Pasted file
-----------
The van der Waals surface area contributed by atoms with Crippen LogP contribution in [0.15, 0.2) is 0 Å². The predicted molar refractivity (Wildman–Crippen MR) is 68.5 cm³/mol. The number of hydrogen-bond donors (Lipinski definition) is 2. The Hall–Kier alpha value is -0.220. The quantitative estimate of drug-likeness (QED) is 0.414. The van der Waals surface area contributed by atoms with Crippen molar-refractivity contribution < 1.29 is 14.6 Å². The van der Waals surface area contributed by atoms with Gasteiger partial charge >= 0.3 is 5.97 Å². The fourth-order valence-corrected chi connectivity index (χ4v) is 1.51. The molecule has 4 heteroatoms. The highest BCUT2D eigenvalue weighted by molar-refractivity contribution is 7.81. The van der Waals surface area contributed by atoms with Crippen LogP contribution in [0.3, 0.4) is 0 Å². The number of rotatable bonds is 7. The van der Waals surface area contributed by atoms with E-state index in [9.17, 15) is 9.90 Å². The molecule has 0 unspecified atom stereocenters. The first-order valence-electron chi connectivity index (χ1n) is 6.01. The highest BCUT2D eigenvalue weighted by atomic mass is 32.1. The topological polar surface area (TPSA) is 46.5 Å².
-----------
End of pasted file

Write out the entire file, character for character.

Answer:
The van der Waals surface area contributed by atoms with Crippen LogP contribution in [0.15, 0.2) is 0 Å². The predicted molar refractivity (Wildman–Crippen MR) is 68.5 cm³/mol. The number of hydrogen-bond donors (Lipinski definition) is 2. The Hall–Kier alpha value is -0.220. The quantitative estimate of drug-likeness (QED) is 0.414. The van der Waals surface area contributed by atoms with Crippen molar-refractivity contribution < 1.29 is 14.6 Å². The van der Waals surface area contributed by atoms with Gasteiger partial charge >= 0.3 is 5.97 Å². The fourth-order valence-corrected chi connectivity index (χ4v) is 1.51. The molecule has 4 heteroatoms. The highest BCUT2D eigenvalue weighted by molar-refractivity contribution is 7.81. The van der Waals surface area contributed by atoms with Crippen LogP contribution in [0.3, 0.4) is 0 Å². The number of rotatable bonds is 7. The van der Waals surface area contributed by atoms with E-state index in [9.17, 15) is 9.90 Å². The molecule has 0 unspecified atom stereocenters. The first-order valence-electron chi connectivity index (χ1n) is 6.01. The highest BCUT2D eigenvalue weighted by atomic mass is 32.1. The topological polar surface area (TPSA) is 46.5 Å².